TIMs are fundamental to thermal management, since they optimize heat transfer from components such as batteries in power storage systems, insulated-gate bipolar transistor (IGBT) modules, MOSFETS, and transformers in power conversion systems, to heat sinks. Power density is what defines the amount of heat that these components dissipate, and in particular for power electronics these numbers can be quite substantial (image 1). For example, IGBT’s typically used in power conversion systems have power densities that can range anywhere from 10KW/module to 350KW/module, implying they require very high performance TIMs.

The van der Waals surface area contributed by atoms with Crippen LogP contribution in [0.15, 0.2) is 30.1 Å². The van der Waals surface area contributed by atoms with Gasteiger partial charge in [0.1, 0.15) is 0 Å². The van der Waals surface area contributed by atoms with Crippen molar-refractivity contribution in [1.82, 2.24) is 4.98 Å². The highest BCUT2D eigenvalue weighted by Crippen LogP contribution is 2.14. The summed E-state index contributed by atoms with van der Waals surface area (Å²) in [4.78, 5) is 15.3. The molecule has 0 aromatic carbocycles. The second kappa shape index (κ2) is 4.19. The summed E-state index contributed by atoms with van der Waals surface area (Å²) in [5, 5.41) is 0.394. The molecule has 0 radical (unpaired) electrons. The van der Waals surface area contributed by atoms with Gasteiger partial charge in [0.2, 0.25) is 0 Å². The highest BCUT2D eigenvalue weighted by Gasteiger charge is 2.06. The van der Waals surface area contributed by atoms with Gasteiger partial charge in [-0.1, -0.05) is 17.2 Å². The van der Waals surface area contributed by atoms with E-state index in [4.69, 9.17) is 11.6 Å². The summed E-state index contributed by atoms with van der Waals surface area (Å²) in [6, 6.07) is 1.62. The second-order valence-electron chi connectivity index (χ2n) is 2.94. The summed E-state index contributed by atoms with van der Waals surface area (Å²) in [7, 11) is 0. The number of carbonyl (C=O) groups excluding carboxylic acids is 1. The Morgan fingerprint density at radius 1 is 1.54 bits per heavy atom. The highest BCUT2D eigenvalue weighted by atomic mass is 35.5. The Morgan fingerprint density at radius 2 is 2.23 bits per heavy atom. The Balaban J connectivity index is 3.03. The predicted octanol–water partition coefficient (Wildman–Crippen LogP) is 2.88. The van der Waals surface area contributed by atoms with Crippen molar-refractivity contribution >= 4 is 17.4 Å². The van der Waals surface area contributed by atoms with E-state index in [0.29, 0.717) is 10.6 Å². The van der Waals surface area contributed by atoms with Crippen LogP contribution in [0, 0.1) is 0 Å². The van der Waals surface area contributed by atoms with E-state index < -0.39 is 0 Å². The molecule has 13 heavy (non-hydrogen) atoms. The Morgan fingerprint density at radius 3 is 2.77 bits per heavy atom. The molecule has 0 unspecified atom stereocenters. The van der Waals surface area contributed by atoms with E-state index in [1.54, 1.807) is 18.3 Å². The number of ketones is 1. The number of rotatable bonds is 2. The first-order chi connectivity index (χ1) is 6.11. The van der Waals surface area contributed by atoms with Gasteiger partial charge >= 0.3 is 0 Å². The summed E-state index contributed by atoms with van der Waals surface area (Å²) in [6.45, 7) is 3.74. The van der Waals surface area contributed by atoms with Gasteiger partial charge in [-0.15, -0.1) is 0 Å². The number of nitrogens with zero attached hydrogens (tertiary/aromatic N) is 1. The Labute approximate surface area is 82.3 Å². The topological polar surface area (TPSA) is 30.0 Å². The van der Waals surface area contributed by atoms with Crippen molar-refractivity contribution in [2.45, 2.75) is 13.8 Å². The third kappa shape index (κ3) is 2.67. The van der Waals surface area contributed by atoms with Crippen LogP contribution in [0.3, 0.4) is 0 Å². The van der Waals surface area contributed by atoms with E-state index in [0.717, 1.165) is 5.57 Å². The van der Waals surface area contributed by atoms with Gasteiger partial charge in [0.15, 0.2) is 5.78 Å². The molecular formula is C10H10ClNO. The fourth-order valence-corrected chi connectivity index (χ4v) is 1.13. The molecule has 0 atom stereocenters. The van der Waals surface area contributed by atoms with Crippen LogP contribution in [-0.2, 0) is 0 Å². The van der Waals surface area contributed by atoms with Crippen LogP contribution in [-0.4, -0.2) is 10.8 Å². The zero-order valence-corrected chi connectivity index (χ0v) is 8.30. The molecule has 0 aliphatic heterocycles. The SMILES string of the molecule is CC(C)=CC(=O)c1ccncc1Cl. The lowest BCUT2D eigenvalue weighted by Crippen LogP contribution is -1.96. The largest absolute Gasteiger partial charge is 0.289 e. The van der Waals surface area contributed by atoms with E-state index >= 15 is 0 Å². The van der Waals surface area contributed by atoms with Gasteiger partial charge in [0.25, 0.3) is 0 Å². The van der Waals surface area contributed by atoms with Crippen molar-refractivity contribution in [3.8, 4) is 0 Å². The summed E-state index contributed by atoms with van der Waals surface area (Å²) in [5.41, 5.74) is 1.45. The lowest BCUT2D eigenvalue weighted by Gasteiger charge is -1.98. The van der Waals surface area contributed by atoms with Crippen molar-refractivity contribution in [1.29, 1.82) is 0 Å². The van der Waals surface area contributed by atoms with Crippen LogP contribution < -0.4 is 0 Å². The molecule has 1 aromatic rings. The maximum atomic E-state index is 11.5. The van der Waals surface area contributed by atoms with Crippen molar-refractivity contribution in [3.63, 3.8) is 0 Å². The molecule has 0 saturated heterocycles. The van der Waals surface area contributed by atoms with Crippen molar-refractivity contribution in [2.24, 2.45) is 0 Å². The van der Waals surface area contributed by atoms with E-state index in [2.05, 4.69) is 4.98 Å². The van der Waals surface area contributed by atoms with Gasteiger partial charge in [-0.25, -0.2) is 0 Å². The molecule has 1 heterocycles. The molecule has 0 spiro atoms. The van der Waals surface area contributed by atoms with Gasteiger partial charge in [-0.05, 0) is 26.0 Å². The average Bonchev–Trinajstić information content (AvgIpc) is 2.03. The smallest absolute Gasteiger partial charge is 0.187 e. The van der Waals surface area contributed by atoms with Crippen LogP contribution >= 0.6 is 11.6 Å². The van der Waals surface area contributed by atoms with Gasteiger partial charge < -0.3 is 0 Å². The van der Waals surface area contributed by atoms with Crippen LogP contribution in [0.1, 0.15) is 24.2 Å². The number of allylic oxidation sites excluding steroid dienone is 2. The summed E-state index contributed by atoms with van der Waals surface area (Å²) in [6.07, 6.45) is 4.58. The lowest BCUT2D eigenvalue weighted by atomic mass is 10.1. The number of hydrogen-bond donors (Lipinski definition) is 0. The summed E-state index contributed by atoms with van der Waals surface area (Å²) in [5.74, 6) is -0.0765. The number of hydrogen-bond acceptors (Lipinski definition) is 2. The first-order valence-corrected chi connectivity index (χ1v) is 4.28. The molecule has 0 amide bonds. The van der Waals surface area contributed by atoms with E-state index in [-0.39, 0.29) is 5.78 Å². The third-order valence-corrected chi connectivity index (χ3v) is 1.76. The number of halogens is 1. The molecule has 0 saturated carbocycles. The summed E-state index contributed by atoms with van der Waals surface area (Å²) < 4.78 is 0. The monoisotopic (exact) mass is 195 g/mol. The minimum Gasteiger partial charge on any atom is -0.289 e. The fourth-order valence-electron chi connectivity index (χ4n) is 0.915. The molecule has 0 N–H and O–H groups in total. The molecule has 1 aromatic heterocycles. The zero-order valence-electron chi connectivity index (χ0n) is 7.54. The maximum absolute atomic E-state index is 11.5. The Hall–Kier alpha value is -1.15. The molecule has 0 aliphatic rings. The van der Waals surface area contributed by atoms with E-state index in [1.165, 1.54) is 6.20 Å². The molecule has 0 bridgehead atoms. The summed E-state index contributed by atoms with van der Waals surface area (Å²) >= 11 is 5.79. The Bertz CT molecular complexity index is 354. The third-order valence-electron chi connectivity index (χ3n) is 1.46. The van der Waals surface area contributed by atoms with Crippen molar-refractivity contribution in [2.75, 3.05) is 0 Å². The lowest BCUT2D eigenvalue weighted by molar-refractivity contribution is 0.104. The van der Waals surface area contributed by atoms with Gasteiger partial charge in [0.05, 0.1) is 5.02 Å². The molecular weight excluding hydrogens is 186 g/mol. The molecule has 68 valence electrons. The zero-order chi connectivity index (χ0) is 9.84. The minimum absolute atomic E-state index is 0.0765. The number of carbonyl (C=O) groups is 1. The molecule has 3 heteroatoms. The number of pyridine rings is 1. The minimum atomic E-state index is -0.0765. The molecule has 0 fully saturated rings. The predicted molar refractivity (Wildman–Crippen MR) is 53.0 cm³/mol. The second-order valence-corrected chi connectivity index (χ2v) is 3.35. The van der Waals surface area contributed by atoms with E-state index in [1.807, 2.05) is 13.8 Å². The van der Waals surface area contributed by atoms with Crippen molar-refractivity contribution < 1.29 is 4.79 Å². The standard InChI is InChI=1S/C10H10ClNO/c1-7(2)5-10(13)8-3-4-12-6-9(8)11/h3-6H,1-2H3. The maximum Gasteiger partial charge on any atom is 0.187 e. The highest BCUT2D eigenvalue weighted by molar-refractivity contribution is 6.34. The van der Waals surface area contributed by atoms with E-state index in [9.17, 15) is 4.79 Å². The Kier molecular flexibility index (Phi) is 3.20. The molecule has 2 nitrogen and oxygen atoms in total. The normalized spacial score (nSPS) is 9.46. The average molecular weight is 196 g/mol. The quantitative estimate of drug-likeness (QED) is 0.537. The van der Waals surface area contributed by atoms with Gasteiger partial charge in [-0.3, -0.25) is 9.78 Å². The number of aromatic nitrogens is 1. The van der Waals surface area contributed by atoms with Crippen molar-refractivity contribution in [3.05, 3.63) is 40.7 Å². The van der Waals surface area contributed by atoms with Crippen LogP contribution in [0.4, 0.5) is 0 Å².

As the name suggests, high performance TIMs require high thermal conductivity. This is an increasingly important issue, as these power electronics devices are being miniaturized and at the same time becoming more powerful than ever before. Higher thermal conductivity will lead to higher TIM density and thus slower dispense performance, since more filler is required. This is where materials innovation such as Henkel’s new BERGQUIST GAP FILLER TGF 7000 can be used to address a real market need for high thermal transfer without compromising on dispense rates. This material offers the best in its class thermal performance (7 W/mK), as well allows for achieving a maximum possible tested dispense rate of up to 18g/second. Henkel also offers gap pads of up to 12W/mK to address thermal management issues for devices that demand high thermal performance.